The handcrafted cold-beverage war is heating up. A few months ago, soda king Coca-Cola (NYSE: KO ) announced a sizable investment in at-home coffee-brewing-system maker Keurig Green Mountain (NASDAQ: GMCR ) . At the time, the partnership represented a serious shot across the bow of SodaStream (NASDAQ: SODA ) , the pioneer in personalized cold-beverage machines.
Apparently, there's room for one more. Coffee giant Starbucks (NASDAQ: SBUX ) has entered the fray with its own product called Fizzio, which it will use to make handcrafted cold beverages in its retail stores. The lineup will include handcrafted sodas as well as Teavana Shaken Iced Teas and will come in a variety of flavors.
Starbucks' strategy taps into consumers' growing desire for healthier carbonated beverages without artificial flavors or high-fructose corn syrup. But before you assume this is just one more entrant in a product line that is quickly becoming saturated, it's worth noting that there's one key feature to the Fizzio that could separate it from the competition.
A three-way battle
Coca-Cola initially invested $1.2 billion to acquire a 10% minority stake in Keurig Green Mountain. Together, the two companies will prepare the launch of the Keurig Cold beverage platform as part of a 10-year agreement. The deal creates obvious synergies, as Coca-Cola will have the potential to get its products to customers through an innovative new system. And Keurig now has the ability to tap into Coca-Cola's world-class brand and massive distribution capabilities.
Coca-Cola increased its investment in Keurig just last month, to 16%, and is now Keurig's largest shareholder. Clearly, Coca-Cola sees the at-home beverage platform as a compelling opportunity.
The investment is a fairly low-risk proposition for Coca-Cola. It could strike gold if the technology is universally adopted, and considering shipment volumes of sparkling beverages are stagnant in the United States, it's certainly an idea worth pursuing. Plus, Coca-Cola's investment is essentially a drop in the bucket for the company, as it collected $1.6 billion in profit just last quarter.
Things aren't getting easier for SodaStream
Pressure is now on SodaStream to pursue a partnership of its own, and there's a reason why. SodaStream's growth is decelerating. Its revenue growth declined by almost half last year, from 55% in 2012 to 29% in 2013. Net profit actually fell 4% last year, and SodaStream's stock price is following suit. Shares are down roughly 25% just since the start of this year.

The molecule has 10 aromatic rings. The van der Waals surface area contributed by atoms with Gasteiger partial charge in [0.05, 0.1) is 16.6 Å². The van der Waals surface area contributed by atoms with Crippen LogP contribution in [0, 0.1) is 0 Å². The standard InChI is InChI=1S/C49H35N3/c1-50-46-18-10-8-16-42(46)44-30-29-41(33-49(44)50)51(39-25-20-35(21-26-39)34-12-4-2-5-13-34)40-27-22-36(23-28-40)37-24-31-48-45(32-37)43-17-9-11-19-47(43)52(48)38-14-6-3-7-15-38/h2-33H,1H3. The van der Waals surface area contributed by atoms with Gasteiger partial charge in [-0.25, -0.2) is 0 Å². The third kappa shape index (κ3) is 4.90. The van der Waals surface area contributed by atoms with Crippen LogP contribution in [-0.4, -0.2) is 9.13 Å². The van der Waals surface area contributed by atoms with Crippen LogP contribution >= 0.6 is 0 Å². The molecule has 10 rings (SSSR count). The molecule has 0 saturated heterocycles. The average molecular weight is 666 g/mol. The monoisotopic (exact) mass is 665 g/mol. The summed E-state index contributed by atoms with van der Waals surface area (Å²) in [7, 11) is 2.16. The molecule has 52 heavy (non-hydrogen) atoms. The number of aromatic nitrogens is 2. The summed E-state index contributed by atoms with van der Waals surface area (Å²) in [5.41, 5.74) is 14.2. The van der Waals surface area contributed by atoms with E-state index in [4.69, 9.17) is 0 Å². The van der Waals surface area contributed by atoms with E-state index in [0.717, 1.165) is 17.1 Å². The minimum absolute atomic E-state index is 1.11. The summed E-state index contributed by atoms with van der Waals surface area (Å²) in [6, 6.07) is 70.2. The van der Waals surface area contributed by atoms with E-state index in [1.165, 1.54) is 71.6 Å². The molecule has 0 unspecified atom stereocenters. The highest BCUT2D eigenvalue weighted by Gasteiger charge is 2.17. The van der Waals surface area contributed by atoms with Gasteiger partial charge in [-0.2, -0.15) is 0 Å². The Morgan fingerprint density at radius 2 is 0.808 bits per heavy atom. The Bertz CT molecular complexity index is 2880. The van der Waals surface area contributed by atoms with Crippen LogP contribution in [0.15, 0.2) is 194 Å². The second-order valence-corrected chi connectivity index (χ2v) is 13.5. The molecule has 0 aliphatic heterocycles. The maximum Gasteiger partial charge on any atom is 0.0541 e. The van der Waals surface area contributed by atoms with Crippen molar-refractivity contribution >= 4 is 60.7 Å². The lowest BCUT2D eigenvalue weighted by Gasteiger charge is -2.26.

The competitive landscape is starting to chip away at SodaStream, and it's only going to get more difficult now that Starbucks has tossed its hat into the ring. Importantly, Starbucks' Fizzio machine has a unique feature that distances it from SodaStream.
Unlike existing at-home carbonation products, the Fizzio machine carbonates finished beverages. This means that every ingredient receives the same amount of carbonation, whereas SodaStream simply carbonates the water, with flavors added afterward.
Starbucks will also offer a more customized experience. Customers will be able to adjust the amount of carbonation in each beverage. You can also add the "fizz" to an existing beverage offering for just $0.50.
The Foolish bottom line
Even though SodaStream held first-mover status in personalized cold-carbonated beverages, it's quickly losing ground. Coca-Cola and Keurig Green Mountain are teaming up to develop an at-home carbonated-cold-beverage machine. This holds great promise considering Coca-Cola is one of the biggest companies in the world with the financial strength and distribution to do just about anything it wants.
In addition, things are getting even more complicated because Starbucks is now getting involved. Going forward, it's rolling out a new product called Fizzio in select markets. The Fizzio will allow users to carbonate beverages at Starbucks stores. In addition, the product offers a different experience that separates it from from SodaStream because it carbonates the entire beverage, including the flavors, and not just the water.
As a result, while Keurig Green Mountain and Starbucks are developing unique features, SodaStream is quickly looking like a thing of the past.
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